Rob Hosack, AICP
Open Records Request:
P.O. Box 649
8 a.m. - 5 p.m.
Monday through Friday
Community Development Agency
Visit the Historic Markers Page
Visit the Historic Driving Tour Page
May 2013 Shoupade Park Tours
Preservation Month Open House Information
Preservation Month Open House Information with Descriptions
Cobb County is one of the fastest growing counties in the state of Georgia. Because of growth, the county faced the challenge of preserving its rich past, while accommodating the demand for new development. Cobb answered the problem by creating an active preservation partnership.
One of the group’s early accomplishments was the 1988 publication of “Architecture, Archaeology and Landscapes: Resources for Historic Preservation in Unincorporated Cobb County, Georgia,” the AA&L, which is a comprehensive survey of historic sites.
History in site
The area that is now Cobb County was once a part of the Cherokee and Creek Nations. In 1832, the State Legislature passed an act creating Cobb County. This area has a diverse collection of historic sites that date from prehistoric times to the modern era. Ancient Indian sites, Civil War battle fortifications, the earliest industrial sites and rural farmhouses are among Cobb’s precious cultural legacy.
Balancing past and present
The first major step taken by Cobb County toward protecting its past was the passage of a countywide historic preservation ordinance in 1984. This ordinance was the first of its kind in Georgia. The ordinance established the Cobb County Historic Preservation Commission, known as CCHPC.
The preservation commission is made up of five county residents who are appointed by the Board of Commissioners. Members of the preservation commission have keen interest and knowledge that qualify them to recommend specific buildings, districts, sites, structures or works of art to receive historical designation. They make recommendations to the Board of Commissioners.
The preservation commission can recommend properties and cultural resources which they feel warrant protection. These recommendations are made to the State Historic Preservation Office for nomination to the National Register of Historic Places. If the nomination is approved by the state, the owners of the structures must be notified, and the sites maybe eligible for federal preservation grants. This process also ensures that impact to the properties will be considered during the planning and construction of federally funded or permitted projects.
Recommendations can also be made for sites to be placed on the Cobb County Register of Historic Places. The Board of Commissioners has the final authority to approve the potential sites and decide whether or not they will be added to the county register.
In 1992, the county adopted a landmark historic property tax abatement program. Property that is listed on the National or Georgia Register and the Cobb County Register of Historic Places may qualify for an eight-year tax assessment freeze.
After a site has been locally designated and prior to a change being made in the material or the external appearance of the site, the owners or occupants must obtain a Certificate of Appropriateness (COA) from the historic preservation commission. During the certificate process, the determinations made by the preservation commission may be appealed to the Board of Commissioners. Owners can appeal the board’s decision to Cobb Superior Court.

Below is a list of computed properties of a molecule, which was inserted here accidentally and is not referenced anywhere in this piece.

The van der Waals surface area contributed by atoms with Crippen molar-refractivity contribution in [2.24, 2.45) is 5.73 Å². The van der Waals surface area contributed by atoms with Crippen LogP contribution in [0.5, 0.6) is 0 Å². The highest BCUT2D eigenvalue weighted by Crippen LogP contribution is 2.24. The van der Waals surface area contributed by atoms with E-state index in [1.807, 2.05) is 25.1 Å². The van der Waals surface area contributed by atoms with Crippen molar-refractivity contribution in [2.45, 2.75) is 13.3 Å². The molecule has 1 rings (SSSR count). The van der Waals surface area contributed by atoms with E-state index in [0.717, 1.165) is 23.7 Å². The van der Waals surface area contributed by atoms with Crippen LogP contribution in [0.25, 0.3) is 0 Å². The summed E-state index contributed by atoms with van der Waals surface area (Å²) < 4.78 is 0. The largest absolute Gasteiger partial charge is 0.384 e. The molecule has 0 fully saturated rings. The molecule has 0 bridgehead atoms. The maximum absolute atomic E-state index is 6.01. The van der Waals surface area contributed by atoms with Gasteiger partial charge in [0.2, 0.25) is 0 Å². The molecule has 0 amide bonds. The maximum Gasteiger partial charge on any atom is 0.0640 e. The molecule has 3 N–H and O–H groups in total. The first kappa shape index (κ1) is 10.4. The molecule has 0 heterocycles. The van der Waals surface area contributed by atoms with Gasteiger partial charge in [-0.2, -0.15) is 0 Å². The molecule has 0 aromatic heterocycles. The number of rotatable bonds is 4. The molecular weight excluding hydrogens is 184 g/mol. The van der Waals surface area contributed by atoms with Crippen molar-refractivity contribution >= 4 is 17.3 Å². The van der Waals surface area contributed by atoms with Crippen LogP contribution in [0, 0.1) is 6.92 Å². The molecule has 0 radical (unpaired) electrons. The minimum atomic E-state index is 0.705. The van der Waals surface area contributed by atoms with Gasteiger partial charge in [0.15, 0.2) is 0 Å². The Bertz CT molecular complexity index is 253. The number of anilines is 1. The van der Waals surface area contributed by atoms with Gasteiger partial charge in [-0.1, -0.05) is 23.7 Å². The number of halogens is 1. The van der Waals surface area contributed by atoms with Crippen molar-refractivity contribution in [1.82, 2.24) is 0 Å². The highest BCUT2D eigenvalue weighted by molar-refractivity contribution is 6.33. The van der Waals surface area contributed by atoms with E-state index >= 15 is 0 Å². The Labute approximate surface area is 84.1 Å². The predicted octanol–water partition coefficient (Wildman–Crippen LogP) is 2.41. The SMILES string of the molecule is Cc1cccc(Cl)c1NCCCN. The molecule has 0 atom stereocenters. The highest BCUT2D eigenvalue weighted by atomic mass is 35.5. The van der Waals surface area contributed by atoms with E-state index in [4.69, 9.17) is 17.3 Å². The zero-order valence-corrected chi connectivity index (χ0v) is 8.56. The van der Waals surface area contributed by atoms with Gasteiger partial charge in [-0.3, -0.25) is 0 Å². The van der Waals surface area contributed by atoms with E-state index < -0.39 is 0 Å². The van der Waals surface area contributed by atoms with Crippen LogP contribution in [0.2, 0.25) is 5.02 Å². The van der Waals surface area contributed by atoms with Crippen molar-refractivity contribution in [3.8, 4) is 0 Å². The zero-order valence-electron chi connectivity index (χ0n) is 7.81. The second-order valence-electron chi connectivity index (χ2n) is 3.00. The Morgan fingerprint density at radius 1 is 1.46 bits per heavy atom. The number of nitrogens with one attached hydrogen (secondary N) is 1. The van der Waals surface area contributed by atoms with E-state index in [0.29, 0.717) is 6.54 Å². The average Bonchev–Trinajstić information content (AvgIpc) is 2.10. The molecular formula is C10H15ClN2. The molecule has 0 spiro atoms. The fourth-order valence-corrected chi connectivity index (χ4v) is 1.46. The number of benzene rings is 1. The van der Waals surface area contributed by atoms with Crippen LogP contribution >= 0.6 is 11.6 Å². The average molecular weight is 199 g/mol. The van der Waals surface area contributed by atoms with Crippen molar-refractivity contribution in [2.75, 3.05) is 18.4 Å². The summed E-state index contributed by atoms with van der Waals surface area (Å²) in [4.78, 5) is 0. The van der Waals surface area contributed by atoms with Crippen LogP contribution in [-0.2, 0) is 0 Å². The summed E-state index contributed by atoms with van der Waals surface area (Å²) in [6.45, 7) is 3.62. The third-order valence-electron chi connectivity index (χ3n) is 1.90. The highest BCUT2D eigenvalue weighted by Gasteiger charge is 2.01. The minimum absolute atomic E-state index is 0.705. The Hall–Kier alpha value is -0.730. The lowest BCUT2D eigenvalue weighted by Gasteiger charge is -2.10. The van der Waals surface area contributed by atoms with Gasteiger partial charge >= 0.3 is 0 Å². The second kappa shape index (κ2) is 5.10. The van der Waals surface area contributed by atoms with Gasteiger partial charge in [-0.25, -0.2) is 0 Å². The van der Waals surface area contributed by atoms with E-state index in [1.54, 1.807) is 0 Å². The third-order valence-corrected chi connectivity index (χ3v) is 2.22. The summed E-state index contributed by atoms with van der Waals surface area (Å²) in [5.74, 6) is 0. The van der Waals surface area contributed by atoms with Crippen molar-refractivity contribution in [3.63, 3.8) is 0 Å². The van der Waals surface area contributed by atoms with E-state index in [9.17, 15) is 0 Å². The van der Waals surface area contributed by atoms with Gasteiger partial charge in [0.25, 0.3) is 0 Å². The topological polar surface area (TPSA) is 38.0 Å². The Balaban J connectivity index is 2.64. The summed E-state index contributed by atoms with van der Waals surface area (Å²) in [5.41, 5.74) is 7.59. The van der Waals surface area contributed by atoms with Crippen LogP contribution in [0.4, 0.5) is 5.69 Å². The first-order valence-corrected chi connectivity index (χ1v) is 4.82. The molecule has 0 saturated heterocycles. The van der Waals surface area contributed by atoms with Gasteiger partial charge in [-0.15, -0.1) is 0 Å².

Demolished Historic Structures
In order to aid in the preservation of Cobb County’s history, the county has sought to mitigate the demolition of
historic structures by development. In instances when a historic building has been present on property subject to new
development and the building cannot be saved, the county has required developers to properly document the structure
before it is demolished. This includes hiring a cultural resource consultant to produce a history of the building and
its occupants, along with archival-quality photographs of the building and its setting. The reports have been submitted
to the county’s historic preservation planner.
Demolished Historic Structure Inventory
- Historic Markers
The Cobb County Historic Preservation Commission has recently been and is currently
involved with three major projects that highlight Cobb County’s rich historic
resources. These are the Historic Marker Program, Historic Resources Survey and
Historic Driving Tour Brochure. Follow the link below for additional information on
Historic Marker Program
Sites to behold
In Cobb County, there are 31 National and Local Register Sites, including 12 districts which are listed on the national and/or local registers of historic places. These include Zion Baptist Church which dates back to 1866 and is the oldest black Baptist Church building in the county and “The General,” the famed locomotive housed in Big Shanty Museum in Kennesaw.
Another of the county’s historic sites is the Andrew J. Cheney-Newcomer house. This Greek Revival plantation house was built around 1856 and survived the Civil War due to its use by Federal troops as a headquarters building. The Cobb County Register of Historic Places lists 13 sites and two districts. The Concord Covered Bridge Historic District contains four historic homes and a railroad trestle bridge along with the district’s centerpiece, the Concord Covered Bridge.
To purchase a copy of the AA&L, contact the Historic Preservation Planner’s Office at the Community Development Agency, Planning Division, 1055 Powder Springs St, Marietta GA 30164.
The preservation commission holds regular meetings open to the public on the second and fourth Monday of each month. The meetings are held at 6:30 p.m. at the Cobb County Building “A” in downtown Marietta.